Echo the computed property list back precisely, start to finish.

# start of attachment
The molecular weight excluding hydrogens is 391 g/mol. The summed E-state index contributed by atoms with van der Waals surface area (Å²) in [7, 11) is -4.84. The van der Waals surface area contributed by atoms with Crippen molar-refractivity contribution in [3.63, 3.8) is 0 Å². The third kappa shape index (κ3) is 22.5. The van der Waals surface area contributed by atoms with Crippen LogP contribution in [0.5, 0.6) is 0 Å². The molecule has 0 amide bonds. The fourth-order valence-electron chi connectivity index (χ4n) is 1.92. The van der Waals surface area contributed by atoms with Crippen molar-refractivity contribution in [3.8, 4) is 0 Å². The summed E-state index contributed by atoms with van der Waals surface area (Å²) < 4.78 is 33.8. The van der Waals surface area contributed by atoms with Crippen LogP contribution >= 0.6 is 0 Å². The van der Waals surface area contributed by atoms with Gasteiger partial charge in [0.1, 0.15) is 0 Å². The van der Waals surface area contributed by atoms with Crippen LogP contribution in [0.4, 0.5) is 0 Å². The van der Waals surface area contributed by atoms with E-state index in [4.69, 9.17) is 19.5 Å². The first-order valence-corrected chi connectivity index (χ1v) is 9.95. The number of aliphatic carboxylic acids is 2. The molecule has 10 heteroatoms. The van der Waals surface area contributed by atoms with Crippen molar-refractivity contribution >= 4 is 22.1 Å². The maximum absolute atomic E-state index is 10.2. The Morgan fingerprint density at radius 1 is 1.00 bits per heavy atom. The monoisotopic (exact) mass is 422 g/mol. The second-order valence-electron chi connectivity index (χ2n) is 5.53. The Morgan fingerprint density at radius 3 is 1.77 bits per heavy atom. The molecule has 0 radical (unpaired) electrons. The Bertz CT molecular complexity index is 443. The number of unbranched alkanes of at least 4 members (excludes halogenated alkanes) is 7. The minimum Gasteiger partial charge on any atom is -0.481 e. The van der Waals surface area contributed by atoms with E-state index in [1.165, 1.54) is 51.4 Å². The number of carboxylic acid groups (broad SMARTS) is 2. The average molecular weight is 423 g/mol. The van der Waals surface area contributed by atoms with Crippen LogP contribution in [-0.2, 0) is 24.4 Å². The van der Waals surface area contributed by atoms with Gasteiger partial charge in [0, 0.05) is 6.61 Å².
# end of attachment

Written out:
The molecular weight excluding hydrogens is 391 g/mol. The summed E-state index contributed by atoms with van der Waals surface area (Å²) in [7, 11) is -4.84. The van der Waals surface area contributed by atoms with Crippen molar-refractivity contribution in [3.63, 3.8) is 0 Å². The third kappa shape index (κ3) is 22.5. The van der Waals surface area contributed by atoms with Crippen LogP contribution in [0.5, 0.6) is 0 Å². The molecule has 0 amide bonds. The fourth-order valence-electron chi connectivity index (χ4n) is 1.92. The van der Waals surface area contributed by atoms with Crippen molar-refractivity contribution in [3.8, 4) is 0 Å². The summed E-state index contributed by atoms with van der Waals surface area (Å²) < 4.78 is 33.8. The van der Waals surface area contributed by atoms with Crippen LogP contribution >= 0.6 is 0 Å². The van der Waals surface area contributed by atoms with Gasteiger partial charge in [0.1, 0.15) is 0 Å². The van der Waals surface area contributed by atoms with Crippen LogP contribution in [0.4, 0.5) is 0 Å². The van der Waals surface area contributed by atoms with E-state index in [4.69, 9.17) is 19.5 Å². The first-order valence-corrected chi connectivity index (χ1v) is 9.95. The number of aliphatic carboxylic acids is 2. The molecule has 10 heteroatoms. The van der Waals surface area contributed by atoms with Crippen molar-refractivity contribution >= 4 is 22.1 Å². The maximum absolute atomic E-state index is 10.2. The Morgan fingerprint density at radius 1 is 1.00 bits per heavy atom. The monoisotopic (exact) mass is 422 g/mol. The second-order valence-electron chi connectivity index (χ2n) is 5.53. The Morgan fingerprint density at radius 3 is 1.77 bits per heavy atom. The molecule has 0 radical (unpaired) electrons. The Bertz CT molecular complexity index is 443. The number of unbranched alkanes of at least 4 members (excludes halogenated alkanes) is 7. The minimum Gasteiger partial charge on any atom is -0.481 e. The van der Waals surface area contributed by atoms with E-state index in [1.165, 1.54) is 51.4 Å². The number of carboxylic acid groups (broad SMARTS) is 2. The average molecular weight is 423 g/mol. The van der Waals surface area contributed by atoms with Crippen LogP contribution in [-0.2, 0) is 24.4 Å². The van der Waals surface area contributed by atoms with Gasteiger partial charge in [0, 0.05) is 6.61 Å².